LISA Anderson, dean of the School of International and Public Affairs at Columbia University, purses her lips, straightens the seams of her brown pantsuit, and gracefully contemplates a visitor's impudent impression that breakfasting with a world-class despot, Iran's less than warm-and-cuddly President Mahmoud Ahmadinejad, seems like her notion of a fabulous way to jump-start the academic day. Does this make her a despot groupie of sorts?
Instead of dignifying a silly question with an intelligent answer, she jangles an armload of exotic bracelets (from Africa, the Middle East, and her fashion-forward grandmother) and smiles a very thin smile that is more about manners than mirth. Ms. Anderson's breakfast with Mr. Ahmadinejad did, in fact, prove productive: he not only agreed to come to Columbia and share his, uh, thoughts, he wondered if it would "get her into trouble" with the anti-Iran contingent if he showed up. What a thoughtful despot. She told him not to worry about it. As it turns out, she spoke too soon. Sorry, Mahmoud; how about a rain check?
Ms. Anderson, a well-traveled Middle East and North Africa scholar with a longstanding interest in Libya, where she researched her dissertation, obtained ample involuntary notoriety a few weeks back when she hastily issued and then regretfully retracted the invitation to Mr. Ahmadinejad to swing by the School of International and Public Affairs and hash things over with 500 or so students. A student organization called Iranians at SIPA had asked for the meeting: she said they thought it would be "fun" to hear from, and perhaps interrogate, Mr. Ahmadinejad, whose policies on Israel and the Holocaust are on the nihilist side. Ms. Anderson calls such requests standard operating procedure and made it happen. Almost.
However, security concerns put a kibosh on the event almost before the president, over breakfast at his hotel, had accepted the invitation. A negative reaction from alumni, from anonymous crank callers who threatened "to do something horrible" if Columbia brought him to campus, from some of her own colleagues who likened it to handing Hitler a microphone, forced the cancellation of this exercise in free speech.
Ms. Anderson, 55, who bluntly states that she probably would, granted the hypothetical opportunity, extend the same invitation to Hitler, backed off but not down. "This is of a piece with this climate in the U.S. where if you aren't the solution, you're the problem, and if you're not a friend, you're an enemy: it makes it harder to teach and to learn," she says. The fact that she and Mr. Ahmadinejad do not agree on "the facts" is precisely why she feels it is so valuable to hear him, and his ilk, out. She says — get this — he reminded her in some strange way of President Bush: deeply religious, artfully simple, confident in his own reading of the world.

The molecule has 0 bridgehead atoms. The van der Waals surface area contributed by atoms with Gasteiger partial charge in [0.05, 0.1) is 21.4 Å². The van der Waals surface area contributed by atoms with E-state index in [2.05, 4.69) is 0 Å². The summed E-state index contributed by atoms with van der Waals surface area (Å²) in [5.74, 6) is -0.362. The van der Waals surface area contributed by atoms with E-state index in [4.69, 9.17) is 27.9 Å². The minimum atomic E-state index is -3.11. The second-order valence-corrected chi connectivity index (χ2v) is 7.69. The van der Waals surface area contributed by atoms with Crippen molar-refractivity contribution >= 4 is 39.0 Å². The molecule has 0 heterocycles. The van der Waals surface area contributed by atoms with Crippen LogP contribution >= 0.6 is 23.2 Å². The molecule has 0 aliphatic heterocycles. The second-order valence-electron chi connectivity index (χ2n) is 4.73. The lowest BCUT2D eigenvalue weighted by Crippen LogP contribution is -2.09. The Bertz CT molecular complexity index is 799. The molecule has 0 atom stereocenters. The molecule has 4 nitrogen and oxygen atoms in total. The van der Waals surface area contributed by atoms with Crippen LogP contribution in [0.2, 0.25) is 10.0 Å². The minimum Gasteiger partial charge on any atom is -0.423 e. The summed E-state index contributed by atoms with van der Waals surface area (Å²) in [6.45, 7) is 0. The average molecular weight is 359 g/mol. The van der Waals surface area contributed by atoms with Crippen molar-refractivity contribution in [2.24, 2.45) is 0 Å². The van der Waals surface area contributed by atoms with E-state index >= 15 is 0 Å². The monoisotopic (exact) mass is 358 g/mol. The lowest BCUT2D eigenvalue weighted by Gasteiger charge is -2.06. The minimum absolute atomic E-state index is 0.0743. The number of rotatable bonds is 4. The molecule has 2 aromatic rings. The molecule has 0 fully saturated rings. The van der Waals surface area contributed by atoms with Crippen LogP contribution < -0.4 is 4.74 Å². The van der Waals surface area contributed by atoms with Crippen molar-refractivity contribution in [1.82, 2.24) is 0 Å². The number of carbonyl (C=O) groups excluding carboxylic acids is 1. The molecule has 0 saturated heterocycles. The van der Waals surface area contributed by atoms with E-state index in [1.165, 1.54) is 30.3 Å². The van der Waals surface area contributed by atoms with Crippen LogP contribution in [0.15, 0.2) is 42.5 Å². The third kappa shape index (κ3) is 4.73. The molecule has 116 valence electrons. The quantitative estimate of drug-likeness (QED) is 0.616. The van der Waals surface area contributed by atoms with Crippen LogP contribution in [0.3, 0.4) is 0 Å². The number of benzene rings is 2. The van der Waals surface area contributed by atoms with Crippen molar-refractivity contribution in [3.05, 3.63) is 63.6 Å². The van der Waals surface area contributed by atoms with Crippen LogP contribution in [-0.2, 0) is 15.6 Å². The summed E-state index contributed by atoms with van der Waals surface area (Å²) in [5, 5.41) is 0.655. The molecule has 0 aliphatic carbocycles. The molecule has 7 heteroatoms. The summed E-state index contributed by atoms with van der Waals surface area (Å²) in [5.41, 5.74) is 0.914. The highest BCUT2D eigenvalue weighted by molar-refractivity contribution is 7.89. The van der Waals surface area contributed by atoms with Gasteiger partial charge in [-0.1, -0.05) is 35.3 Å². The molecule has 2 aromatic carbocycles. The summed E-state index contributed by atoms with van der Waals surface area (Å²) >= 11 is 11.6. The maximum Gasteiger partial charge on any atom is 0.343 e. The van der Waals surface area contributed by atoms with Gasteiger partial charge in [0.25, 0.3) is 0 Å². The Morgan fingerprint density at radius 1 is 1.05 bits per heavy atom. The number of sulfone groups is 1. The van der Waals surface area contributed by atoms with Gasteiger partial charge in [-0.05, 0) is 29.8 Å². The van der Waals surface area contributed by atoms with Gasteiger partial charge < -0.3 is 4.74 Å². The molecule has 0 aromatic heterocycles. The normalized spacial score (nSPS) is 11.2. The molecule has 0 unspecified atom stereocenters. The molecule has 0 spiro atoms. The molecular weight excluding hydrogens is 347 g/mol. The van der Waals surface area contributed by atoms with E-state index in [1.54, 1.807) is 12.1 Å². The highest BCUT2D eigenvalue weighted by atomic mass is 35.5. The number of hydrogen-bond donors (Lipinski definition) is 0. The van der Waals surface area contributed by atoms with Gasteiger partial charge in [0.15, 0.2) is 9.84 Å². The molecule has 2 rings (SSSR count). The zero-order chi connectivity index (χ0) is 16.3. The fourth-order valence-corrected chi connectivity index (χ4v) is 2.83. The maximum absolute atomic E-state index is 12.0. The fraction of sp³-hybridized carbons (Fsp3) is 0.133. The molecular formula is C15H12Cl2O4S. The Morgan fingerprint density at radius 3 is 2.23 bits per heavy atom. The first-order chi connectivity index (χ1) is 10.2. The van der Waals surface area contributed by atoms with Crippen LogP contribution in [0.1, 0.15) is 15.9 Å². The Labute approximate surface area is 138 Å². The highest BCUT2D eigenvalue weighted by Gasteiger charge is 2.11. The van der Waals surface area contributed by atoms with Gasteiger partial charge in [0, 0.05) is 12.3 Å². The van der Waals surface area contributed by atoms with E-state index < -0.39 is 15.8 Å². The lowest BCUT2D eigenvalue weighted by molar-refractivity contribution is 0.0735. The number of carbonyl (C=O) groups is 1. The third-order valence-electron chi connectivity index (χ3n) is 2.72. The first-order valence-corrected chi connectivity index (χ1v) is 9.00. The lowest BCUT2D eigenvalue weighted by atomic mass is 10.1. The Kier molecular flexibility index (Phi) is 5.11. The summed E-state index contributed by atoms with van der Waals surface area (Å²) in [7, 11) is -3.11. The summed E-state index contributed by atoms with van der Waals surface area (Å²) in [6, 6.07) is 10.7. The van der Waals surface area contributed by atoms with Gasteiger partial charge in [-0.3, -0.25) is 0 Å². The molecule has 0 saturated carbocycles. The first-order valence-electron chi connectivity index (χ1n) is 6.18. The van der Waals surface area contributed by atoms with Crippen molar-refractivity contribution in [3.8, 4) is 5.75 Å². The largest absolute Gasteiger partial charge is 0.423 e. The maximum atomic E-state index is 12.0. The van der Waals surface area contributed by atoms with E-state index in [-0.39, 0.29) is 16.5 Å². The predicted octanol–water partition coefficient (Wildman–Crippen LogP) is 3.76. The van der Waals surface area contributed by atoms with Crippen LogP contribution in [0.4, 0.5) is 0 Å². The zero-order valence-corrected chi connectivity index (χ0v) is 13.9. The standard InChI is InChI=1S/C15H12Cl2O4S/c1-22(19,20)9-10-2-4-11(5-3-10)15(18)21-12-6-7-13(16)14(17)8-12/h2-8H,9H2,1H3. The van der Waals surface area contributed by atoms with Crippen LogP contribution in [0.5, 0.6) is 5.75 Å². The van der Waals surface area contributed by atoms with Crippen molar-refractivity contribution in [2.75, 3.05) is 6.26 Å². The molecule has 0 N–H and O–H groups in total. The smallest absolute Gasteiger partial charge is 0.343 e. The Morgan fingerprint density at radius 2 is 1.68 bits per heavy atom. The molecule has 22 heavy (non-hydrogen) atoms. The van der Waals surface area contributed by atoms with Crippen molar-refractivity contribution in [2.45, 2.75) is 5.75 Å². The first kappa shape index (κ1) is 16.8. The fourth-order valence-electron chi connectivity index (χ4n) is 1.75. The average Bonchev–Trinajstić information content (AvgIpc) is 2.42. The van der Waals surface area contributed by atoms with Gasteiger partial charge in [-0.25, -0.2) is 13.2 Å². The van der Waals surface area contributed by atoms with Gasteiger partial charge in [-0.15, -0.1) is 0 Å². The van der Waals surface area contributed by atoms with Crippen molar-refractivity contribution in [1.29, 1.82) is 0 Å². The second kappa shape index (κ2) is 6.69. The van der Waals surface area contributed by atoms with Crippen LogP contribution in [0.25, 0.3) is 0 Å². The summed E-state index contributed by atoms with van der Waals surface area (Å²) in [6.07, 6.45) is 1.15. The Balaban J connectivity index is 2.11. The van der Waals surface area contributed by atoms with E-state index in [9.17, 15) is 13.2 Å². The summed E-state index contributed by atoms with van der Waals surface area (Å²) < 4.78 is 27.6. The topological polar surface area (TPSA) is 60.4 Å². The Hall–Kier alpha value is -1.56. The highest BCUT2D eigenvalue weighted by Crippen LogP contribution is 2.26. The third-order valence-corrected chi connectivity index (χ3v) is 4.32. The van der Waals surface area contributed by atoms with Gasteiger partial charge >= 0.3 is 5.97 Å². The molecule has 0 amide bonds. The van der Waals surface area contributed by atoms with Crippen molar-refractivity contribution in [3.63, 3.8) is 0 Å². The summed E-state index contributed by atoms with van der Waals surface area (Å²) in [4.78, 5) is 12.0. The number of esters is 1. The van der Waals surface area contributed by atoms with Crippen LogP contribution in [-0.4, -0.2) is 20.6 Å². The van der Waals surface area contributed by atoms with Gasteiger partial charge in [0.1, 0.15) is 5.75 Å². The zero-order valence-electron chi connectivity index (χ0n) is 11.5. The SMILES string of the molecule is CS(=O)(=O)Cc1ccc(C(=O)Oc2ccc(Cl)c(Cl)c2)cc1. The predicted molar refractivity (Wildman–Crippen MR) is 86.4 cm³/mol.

"The interesting thing about many of the despots we've entertained on campus is that they are usually personally quite personable," she says, failing to find a comfort zone on the only wooden chair in her otherwise well-upholstered office. "Because of our proximity to the United Nations, we have the great advantage of being able to have a disproportionate number of rogues visiting us." Ms. Anderson believes that intelligent educating, as well as policy-making, is best fomented by exposure to ideas and "received truths" contrary to one's own.
"It's the irony of being a liberal with a small "l": you are willing to entertain the ideas of others, including and perhaps especially those of the people who wouldn't necessarily agree to entertain your ideas," she says. Makes for great policy debates.
And occasionally it makes for chaos, as occurred last week when a speech — not arranged by her — by the head of the aggressively anti-illegal immigration Minuteman Project was curtailed after student protesters rushed the stage and an un-Ivy League-ish melee ensued. Ms. Anderson says the protesters are entitled to their principles and their pain, but not to bad behavior. Disciplinary action is possible.
AND if you don't want to step into the fray, you shouldn't be a dean," says Ms. Anderson, who is stepping down at the end of this year as the school's dean after a decade; she is also its James T. Shotwell professor of international relations. "One of the things a university should represent is a protected place for people to say unpopular things; free speech is important, and loathsome ideas are sometimes the cost of free speech. Ultimately the way one gets to the truth is through the marketplace of ideas." Yes, she's a 19th century liberal in the John Stuart Mill mold.
She grew up on Long Island in Bellport; her father worked for the Brookhaven Laboratory, her mother taught science, and she was unmotivated when it came to academics. She graduated from Sarah Lawrence College, where a class on "Politics and Culture in World Affairs" briefly converted her into a Vietnam War hawk but permanently awakened a fascination with the politics of underdog nations. She received a master's degree in law and diplomacy from the Fletcher School at Tufts University (where she palled around with a Libyan who later became prime minister), and earned her doctorate in political science at Columbia.
Married with two sons, she lives within walking distance of campus, kayaks for peace of mind and is trying to finish writing the book she put aside when she became dean. Its title? "The Failure of Liberalism in the Arab World." Maybe she'll throw in a chapter on Columbia's lecture circuit.